Kincardine – October 2016 – Horses, Mennonites, and Dunes

2016-10-10-saugeenTravel offers an amazing gift – delivering experiences and impressions that go beyond the expected, not only in number, but also in intensity. We were lucky enough to have this happen during a quick three-day outing to the Lake Huron shores.

Pushing in between a number of Toronto appointments and obligations, our wanderlust told us to get to the ocean, but no coastal sites, either in PEI, Nova Scotia or Maine were accessible within the 10-day window we had chiseled out between appointments. The next best thing to an ocean is a great lake, and Lake Huron is on the north side of the the Niagara peninsula. Being within a day’s drive, this became the our goal for a mid-October getaway. So we aimed for Kincardine on Lake Huron.

Our first surprise was discovering just how many campsites close for the season, either on October 1 or after Canadian Thanksgiving which is usually around the 12th. Many of the sites close to the water were closed, so we chose one further inland called Saugeen Springs RV Park in Hanover. This park is an absolute gem. Beautiful large sites, some even on the river’s edge, and absolute quiet.

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This was our site at Saugeen. Every site was huge.

The Traveler: Before departing Milton Heights Campground, we met up with our neighbour and kindred spirit, Peter, who had just come back from an amazing cross country adventure with his 40′ triple axle 5th wheel and his 3500 Dodge RAM. After crossing Canada and driving up and down the B.C. coast he has come back, with stories I can only hope to match someday.

The Night Sky: A quiet walk around the campsite at 3:00 a.m. revealed a cloudless sky so full of stars that the regular old constellations were difficult to pick out. Anyone who lives out in the country probably takes this for granted, but I stand there transfixed, staring at the sublime beauty of the Milky Way. The stars have an enormous presence that the silence seems to only magnify.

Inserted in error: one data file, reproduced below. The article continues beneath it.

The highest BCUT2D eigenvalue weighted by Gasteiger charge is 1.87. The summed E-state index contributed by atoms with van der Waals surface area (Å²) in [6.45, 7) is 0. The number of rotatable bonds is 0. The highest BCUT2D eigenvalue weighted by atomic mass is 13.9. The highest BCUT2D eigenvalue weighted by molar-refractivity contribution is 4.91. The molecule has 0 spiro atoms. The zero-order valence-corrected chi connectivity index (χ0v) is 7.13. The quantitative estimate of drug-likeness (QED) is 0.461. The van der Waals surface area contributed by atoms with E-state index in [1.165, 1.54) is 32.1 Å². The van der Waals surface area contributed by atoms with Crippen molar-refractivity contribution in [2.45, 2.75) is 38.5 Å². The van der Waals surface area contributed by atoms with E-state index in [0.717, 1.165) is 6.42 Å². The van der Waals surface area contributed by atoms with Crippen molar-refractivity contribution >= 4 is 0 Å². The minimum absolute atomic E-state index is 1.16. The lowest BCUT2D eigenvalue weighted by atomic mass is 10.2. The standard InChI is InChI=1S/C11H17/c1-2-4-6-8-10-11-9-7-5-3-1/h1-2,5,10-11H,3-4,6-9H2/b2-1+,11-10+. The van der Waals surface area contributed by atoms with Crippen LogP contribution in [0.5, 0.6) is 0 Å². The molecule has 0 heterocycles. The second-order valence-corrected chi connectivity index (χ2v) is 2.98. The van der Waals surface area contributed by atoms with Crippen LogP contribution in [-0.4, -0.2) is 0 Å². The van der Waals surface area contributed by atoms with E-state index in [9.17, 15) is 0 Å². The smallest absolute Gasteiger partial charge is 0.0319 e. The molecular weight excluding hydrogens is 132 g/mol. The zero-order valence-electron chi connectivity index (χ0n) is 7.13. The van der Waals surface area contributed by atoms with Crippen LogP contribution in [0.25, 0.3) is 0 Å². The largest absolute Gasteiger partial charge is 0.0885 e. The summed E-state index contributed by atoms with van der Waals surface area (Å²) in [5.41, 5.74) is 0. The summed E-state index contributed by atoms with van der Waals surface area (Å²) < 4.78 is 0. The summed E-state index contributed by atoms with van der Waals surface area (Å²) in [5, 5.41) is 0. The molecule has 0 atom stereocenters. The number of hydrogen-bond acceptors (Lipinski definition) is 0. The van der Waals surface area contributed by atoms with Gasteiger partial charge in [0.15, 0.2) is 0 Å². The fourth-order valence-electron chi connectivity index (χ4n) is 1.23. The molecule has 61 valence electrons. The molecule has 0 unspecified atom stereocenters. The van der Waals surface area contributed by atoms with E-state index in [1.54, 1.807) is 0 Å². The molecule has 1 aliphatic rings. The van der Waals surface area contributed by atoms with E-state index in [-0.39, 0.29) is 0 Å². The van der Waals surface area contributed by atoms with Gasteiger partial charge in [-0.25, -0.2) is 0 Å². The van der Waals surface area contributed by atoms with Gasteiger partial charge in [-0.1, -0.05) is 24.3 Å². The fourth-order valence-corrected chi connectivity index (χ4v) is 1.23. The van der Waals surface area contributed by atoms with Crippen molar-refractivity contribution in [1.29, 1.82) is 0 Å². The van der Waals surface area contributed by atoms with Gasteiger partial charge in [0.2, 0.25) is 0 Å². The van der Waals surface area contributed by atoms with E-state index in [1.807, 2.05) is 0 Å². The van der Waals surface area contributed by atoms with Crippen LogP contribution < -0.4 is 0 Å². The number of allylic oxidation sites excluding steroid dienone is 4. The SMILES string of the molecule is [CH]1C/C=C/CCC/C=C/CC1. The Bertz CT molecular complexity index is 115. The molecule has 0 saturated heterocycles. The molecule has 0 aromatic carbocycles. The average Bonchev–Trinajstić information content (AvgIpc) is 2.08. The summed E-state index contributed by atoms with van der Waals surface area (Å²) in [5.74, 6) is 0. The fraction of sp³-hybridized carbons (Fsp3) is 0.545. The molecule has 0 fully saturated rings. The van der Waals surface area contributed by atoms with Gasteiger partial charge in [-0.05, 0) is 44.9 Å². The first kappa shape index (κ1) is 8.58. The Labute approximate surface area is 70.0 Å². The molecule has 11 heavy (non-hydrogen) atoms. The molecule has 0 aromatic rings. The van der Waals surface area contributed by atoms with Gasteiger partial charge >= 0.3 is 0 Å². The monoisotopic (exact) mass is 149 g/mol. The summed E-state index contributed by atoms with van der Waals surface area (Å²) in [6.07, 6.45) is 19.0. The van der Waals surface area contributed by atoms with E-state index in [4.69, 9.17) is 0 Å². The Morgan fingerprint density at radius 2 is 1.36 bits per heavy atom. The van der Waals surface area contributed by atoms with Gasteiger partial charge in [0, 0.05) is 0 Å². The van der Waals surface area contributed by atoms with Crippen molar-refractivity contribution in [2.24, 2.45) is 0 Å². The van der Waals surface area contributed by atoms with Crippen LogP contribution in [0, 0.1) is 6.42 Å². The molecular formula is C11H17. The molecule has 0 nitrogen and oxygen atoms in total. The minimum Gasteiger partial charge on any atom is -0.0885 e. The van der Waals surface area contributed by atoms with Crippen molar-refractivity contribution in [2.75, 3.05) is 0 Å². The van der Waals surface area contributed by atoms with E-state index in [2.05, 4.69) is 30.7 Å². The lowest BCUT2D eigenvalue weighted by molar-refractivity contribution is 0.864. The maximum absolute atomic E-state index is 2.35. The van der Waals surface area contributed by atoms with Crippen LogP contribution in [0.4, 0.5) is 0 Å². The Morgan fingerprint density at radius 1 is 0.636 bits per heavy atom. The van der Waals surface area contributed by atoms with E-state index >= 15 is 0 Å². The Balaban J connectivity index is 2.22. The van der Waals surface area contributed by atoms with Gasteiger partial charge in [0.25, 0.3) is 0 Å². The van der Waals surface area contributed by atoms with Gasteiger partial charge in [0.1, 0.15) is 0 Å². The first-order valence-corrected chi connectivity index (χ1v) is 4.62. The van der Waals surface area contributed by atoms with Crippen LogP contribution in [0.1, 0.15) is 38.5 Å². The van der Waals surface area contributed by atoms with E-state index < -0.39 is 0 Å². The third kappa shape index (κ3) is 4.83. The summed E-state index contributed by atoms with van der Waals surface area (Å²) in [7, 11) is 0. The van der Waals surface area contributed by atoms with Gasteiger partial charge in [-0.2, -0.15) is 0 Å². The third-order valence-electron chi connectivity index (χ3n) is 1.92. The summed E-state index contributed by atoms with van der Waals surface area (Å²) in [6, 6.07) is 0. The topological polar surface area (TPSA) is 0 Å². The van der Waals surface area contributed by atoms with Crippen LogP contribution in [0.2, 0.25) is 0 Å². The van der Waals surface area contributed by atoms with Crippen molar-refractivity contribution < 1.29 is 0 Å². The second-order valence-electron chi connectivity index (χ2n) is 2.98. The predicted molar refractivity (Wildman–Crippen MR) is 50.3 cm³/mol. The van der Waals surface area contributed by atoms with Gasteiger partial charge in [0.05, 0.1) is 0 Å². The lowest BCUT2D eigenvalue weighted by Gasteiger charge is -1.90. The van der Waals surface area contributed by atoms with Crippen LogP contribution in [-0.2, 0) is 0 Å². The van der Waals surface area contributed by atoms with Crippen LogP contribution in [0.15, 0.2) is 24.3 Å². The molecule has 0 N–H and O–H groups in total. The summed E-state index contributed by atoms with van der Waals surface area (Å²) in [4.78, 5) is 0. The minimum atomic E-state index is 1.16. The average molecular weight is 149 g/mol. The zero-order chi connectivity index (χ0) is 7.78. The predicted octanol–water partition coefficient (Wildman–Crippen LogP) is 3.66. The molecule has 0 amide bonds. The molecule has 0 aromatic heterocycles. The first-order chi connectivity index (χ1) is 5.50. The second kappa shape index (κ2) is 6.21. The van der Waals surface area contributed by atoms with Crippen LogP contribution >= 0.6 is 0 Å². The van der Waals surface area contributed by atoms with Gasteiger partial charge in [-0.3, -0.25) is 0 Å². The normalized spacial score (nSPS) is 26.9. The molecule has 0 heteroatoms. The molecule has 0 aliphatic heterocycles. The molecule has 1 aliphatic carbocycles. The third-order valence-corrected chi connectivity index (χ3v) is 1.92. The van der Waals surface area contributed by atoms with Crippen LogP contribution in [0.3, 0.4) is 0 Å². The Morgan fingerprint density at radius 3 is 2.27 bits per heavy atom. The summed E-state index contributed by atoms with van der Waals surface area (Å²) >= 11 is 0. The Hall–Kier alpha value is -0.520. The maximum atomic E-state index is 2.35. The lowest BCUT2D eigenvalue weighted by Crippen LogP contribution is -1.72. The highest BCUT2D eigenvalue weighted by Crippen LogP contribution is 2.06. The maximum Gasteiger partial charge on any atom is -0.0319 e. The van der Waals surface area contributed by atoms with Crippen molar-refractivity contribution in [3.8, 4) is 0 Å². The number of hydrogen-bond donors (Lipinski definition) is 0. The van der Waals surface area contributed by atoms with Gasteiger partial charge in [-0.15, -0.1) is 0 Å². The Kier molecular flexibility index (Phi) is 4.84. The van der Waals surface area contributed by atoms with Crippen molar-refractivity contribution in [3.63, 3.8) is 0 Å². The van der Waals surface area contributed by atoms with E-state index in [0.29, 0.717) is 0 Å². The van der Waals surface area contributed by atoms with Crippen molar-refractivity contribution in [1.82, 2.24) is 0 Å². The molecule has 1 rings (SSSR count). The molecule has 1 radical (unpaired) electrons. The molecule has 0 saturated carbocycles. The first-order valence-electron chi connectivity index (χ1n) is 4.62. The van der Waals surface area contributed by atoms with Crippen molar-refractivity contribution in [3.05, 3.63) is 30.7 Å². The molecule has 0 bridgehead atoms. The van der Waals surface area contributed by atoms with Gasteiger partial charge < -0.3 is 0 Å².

The Horses: I have a great love for horses. Along with dogs, they are thought to be the only creatures who would actually miss humans if we were to all vanish overnight. The campsite has four or five horses, along with goats and sheep. They quietly go about their business, eating, mostly, barely registering Henry’s presence as he tries to crawl under the fence to play with them.

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Liz and the Saugeen horses.

The Mennonites: We headed through Ontario farming country, toward the coast, passing Mennonite farmers working the fields with horses and ploughs and others shopping at the local Walmart. The women wore ankle length blue dresses with a headdress, while the men all had blue shirts, sleeves rolled up with work pants, boots, beards and hats. Their horses were working horses, puling wagons and ploughs.

The Dunes: The waterfront and beach at Kincardine are beautifully kept, with grassy dunes separating the main street from the waves of Lake Huron. We licked out with beautiful, unseasonably warm weather.

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The beach and the dunes at Kincardine

We got lunch at a fabulous coffee shop called Bean’s Bistro – the kind of place that has board games, paperback books and LP records that would make you want to come back in the evening and stay a few hours. The food was generous and fantastic.

On the way back to the truck we noticed the Scottish shop – or a scottish shop – Kincardine certainly does its best to echo its namesake back east. It was the first store I had ever seen that offered kilt rentals and sliced haggis to go.  People tend to scoff at haggis but I rather like it. I just never thought of it as a takeout food.

It was difficult to leave. It is doubly difficult contemplating the next few months back on “dry land” waiting for conditions to be right to get back out on the road again.

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